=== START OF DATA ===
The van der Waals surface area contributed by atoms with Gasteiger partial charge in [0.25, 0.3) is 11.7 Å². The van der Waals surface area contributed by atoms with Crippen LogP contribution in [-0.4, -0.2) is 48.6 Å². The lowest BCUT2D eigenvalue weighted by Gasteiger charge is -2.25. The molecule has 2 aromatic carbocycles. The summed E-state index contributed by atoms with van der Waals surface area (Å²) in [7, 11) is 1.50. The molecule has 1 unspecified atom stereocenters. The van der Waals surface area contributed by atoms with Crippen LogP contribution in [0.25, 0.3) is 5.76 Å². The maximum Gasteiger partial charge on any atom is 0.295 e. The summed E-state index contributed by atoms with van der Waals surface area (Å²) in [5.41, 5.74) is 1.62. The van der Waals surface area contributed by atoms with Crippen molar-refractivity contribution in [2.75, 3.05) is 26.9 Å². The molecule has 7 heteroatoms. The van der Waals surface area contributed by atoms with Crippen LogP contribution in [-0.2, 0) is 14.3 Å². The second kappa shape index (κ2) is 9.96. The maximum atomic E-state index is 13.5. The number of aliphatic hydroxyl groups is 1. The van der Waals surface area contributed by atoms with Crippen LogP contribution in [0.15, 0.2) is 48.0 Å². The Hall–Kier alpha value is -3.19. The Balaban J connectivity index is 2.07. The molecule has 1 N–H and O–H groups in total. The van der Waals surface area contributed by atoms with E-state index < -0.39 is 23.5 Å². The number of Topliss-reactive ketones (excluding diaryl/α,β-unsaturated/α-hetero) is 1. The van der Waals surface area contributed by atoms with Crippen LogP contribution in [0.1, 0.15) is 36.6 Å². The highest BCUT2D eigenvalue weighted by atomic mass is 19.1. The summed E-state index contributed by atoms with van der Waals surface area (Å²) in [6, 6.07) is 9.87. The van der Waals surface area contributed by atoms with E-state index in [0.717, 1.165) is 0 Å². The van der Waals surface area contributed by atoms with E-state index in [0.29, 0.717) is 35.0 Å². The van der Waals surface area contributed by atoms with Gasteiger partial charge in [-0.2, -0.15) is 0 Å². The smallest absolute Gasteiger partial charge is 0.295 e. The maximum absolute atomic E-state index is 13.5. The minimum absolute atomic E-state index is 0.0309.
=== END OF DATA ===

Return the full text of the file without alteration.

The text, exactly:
The van der Waals surface area contributed by atoms with Gasteiger partial charge in [0.25, 0.3) is 11.7 Å². The van der Waals surface area contributed by atoms with Crippen LogP contribution in [-0.4, -0.2) is 48.6 Å². The lowest BCUT2D eigenvalue weighted by Gasteiger charge is -2.25. The molecule has 2 aromatic carbocycles. The summed E-state index contributed by atoms with van der Waals surface area (Å²) in [7, 11) is 1.50. The molecule has 1 unspecified atom stereocenters. The van der Waals surface area contributed by atoms with Crippen LogP contribution in [0.25, 0.3) is 5.76 Å². The maximum Gasteiger partial charge on any atom is 0.295 e. The summed E-state index contributed by atoms with van der Waals surface area (Å²) in [5.41, 5.74) is 1.62. The van der Waals surface area contributed by atoms with Crippen molar-refractivity contribution in [2.75, 3.05) is 26.9 Å². The molecule has 7 heteroatoms. The van der Waals surface area contributed by atoms with Crippen LogP contribution in [-0.2, 0) is 14.3 Å². The second kappa shape index (κ2) is 9.96. The maximum atomic E-state index is 13.5. The number of aliphatic hydroxyl groups is 1. The van der Waals surface area contributed by atoms with Crippen LogP contribution in [0.15, 0.2) is 48.0 Å². The Hall–Kier alpha value is -3.19. The Balaban J connectivity index is 2.07. The molecule has 1 N–H and O–H groups in total. The van der Waals surface area contributed by atoms with E-state index < -0.39 is 23.5 Å². The number of Topliss-reactive ketones (excluding diaryl/α,β-unsaturated/α-hetero) is 1. The van der Waals surface area contributed by atoms with Crippen LogP contribution in [0.1, 0.15) is 36.6 Å². The highest BCUT2D eigenvalue weighted by atomic mass is 19.1. The summed E-state index contributed by atoms with van der Waals surface area (Å²) in [6, 6.07) is 9.87. The van der Waals surface area contributed by atoms with E-state index in [0.717, 1.165) is 0 Å². The van der Waals surface area contributed by atoms with E-state index in [0.29, 0.717) is 35.0 Å². The van der Waals surface area contributed by atoms with Gasteiger partial charge in [-0.2, -0.15) is 0 Å². The smallest absolute Gasteiger partial charge is 0.295 e. The maximum absolute atomic E-state index is 13.5. The minimum absolute atomic E-state index is 0.0309.